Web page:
Leonid Ostrovsky was a Ukrainian Jew interned in the Syretsky Camp, 5 km from Kiev. On 16 August 1943, he was taken from there to Babi Yar, a place where tens of thousands of Jews are said to have been shot and buried by the Germans in mass graves in late September 1941 (see the entry on Babi Yar). He was interrogated by the NKGB on 12 November 1943 about his alleged experiences at Babi Yar.
Among other things, he stated that he and other slave-labor inmates were put in chains some 50-60 cm long, and had to exhume mass graves and burn the extracted bodies on pyres built on a stone platform measuring 30 × 40 meters. On an iron grid placed on rails, a layer of wood was placed, then two rows of corpses with the heads pointing outwards, and these were then covered with another layer of wood. Such a pyre was 2 to 2.5 meters high and contained 2,500-3,000 bodies.
However, this results in 1,250 to 1,500 bodies in one row of a pyre that could not have been longer than 40 meters. This means that 31 to 38 bodies were placed on each running meter of the pyre. With 40 cm body width and 20 cm body height, that layer of bodies would have been up to 3 meters high.
Considering that some 250 kg of freshly cut wood is required to burn one average human corpse, to burn this many corpses per running meter would have required up to almost ten metric tons of wood. Fresh wood has a density of roughly 0.9 tons per m³, and when stacked on a pyre, the gaps make up some 40% of the space (for air and flames to go through). Therefore, ten metric tons of wood on a pyre fill a volume of some 15 cubic meters. Assuming a surface of 2 m² for each running meter of the pyre, this means that the stacked wood alone would have been 7.5 meters high, and the total pyre thus up to 10 meters and more – not 2 to 2.5 m as claimed by the witness. Such a huge pyre could have been built only with cranes. Once lit, it inevitably would have burned unevenly, hence would have toppled over and spilled burning wood and corpses all over the place.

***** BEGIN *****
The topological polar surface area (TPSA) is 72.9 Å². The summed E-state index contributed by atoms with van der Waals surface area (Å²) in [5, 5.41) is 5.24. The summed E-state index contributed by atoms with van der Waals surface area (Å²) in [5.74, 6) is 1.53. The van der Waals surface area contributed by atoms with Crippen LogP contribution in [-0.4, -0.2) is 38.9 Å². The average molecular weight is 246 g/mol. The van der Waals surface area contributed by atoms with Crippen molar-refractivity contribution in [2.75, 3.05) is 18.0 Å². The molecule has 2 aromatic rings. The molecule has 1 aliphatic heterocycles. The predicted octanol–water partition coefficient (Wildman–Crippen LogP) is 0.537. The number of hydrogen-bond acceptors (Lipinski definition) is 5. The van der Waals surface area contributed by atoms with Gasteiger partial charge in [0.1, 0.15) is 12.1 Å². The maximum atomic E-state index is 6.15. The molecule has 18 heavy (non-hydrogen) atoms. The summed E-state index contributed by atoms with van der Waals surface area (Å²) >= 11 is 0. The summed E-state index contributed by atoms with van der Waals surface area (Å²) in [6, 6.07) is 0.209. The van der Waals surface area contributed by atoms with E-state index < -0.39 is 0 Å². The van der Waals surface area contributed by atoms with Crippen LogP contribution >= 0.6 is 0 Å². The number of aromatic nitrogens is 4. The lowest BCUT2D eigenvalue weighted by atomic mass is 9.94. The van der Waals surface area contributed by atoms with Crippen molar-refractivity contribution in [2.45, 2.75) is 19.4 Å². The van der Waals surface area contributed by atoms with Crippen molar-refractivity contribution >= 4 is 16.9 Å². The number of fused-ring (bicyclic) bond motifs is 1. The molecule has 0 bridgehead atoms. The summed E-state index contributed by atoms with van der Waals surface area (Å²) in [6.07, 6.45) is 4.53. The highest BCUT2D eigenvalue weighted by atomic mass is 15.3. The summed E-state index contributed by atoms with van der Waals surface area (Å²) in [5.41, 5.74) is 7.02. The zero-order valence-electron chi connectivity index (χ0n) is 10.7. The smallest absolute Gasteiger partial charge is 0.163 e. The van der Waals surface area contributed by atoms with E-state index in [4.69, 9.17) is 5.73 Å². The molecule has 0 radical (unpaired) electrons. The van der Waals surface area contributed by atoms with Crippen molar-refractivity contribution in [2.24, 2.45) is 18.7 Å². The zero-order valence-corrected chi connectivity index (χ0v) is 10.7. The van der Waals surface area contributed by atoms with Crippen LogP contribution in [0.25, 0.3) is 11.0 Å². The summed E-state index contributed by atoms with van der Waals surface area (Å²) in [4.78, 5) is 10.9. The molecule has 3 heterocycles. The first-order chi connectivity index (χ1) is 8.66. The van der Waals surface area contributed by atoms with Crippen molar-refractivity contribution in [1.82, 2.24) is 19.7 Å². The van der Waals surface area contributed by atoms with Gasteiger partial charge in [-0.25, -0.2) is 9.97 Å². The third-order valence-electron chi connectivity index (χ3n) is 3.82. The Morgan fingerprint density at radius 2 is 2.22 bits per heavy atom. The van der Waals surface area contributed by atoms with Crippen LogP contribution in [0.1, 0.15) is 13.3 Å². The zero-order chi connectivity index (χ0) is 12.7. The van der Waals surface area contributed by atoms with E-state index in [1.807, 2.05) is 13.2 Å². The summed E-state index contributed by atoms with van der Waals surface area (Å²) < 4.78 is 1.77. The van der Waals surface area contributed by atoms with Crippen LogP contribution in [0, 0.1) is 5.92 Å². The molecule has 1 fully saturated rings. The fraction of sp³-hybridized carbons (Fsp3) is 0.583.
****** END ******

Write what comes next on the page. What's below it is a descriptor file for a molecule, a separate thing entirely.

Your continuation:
Furthermore, placing wood on top of the corpses would have been a complete waste of everything, as most heat would have escaped upwards. Hence, this certainly would not have been done.
Ostrovsky asserted that a total of 25-30 pyres with 2,500-3,000 bodies each were built and burned down, so a total of some 62,500 to 90,000 victims. The initial number of 100 slave-labor inmates was increased to 321 “at the beginning of September.”
Cremating an average human body during open-air incinerations requires some 250 kg of freshly cut wood. Cremating 62,500 bodies thus requires some 15,625 metric tons of wood. This would have required the felling of all trees growing in a 50-year-old spruce forest covering almost 35 hectares of land, or some 78 American football fields. An average prisoner is rated at being able to cut some 0.63 metric tons of fresh wood per workday. To cut this amount of wood within five weeks (35 days) that this operation supposedly lasted would have required a work force of some 700 dedicated lumberjacks just to cut the wood. Ostrovsky claims that his unit initially consisted only of 100, then of 321 inmates, all busy digging out mass graves, extracting bodies, building pyres, and according to other testimonies also sifting through ashes, scattering the ashes and refilling the graves with soil. Ostrovsky says nothing about where the firewood came from.